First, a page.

This is a key distressed market to follow since Las Vegas saw the largest price decline, following the housing bubble, of any of the Case-Shiller composite 20 cities.
The Greater Las Vegas Association of Realtors reported Southern Nevada home prices warming up while sales cooling down; GLVAR housing statistics for February 2018
Local home prices rose again in February while sales slowed down amid a shrinking housing supply, according to a report released today by the Greater Las Vegas Association of REALTORS®(GLVAR).1) Overall sales were down 4% year-over-year from 2,815 in February 2017 to 2,704 in February 2018.
Meanwhile, the total number of existing local homes, condos and townhomes sold during February fell to 2,704. Compared to one year ago, February sales were down 5.4 percent for homes, but up 1.8 percent for condos and townhomes.
“Our shrinking housing supply may finally be catching up to us and slowing down our home sales,” said 2018 GLVAR President Chris Bishop, a longtime local REALTOR®. “Sales have continued to go up over the last few years, even as our inventory has been going down. But with fewer homes on the market each month, it seems like it was only a matter of time before it started to affect sales.”
He said Southern Nevada still has less than a two-month supply of existing homes available for sale when a six-month supply is considered a balanced market.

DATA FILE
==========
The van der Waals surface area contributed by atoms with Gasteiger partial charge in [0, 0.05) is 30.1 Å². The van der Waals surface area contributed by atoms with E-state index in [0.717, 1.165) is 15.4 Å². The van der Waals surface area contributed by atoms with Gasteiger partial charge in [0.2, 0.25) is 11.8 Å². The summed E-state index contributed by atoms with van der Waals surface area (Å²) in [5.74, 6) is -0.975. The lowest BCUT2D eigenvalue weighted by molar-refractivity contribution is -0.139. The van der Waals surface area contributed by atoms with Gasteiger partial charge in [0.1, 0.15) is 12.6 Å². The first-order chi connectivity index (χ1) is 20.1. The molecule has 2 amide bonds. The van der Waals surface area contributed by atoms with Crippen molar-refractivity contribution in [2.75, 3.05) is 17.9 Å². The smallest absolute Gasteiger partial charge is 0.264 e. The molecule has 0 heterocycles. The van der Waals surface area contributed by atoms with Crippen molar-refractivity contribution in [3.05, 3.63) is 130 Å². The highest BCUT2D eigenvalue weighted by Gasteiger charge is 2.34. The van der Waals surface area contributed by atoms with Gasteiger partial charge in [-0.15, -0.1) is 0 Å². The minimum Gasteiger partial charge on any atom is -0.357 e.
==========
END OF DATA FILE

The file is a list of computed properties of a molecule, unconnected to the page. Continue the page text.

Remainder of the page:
By the end of February, GLVAR reported 3,653 single-family homes listed for sale without any sort of offer. That’s down 34.3 percent from one year ago. For condos and townhomes, the 679 properties listed without offers in February represented a 10.4 percent drop from one year ago. The inventory of condos and townhomes listed for sale is as low as it has been since 2004, Bishop added.
GLVAR reported that 32.4 percent of all local properties sold in February were purchased with cash, compared to 31.4 percent one year ago. That’s well below the February 2013 peak of 59.5 percent, indicating that cash buyers and investors are still active, but are playing a much smaller role in the local housing market than they were five years ago.
At the same time, the number of so-called distressed sales continues to decline. GLVAR reported that short sales and foreclosures combined accounted for 3.8 percent of all existing local home sales in February, compared to 10.6 percent of all sales one year ago.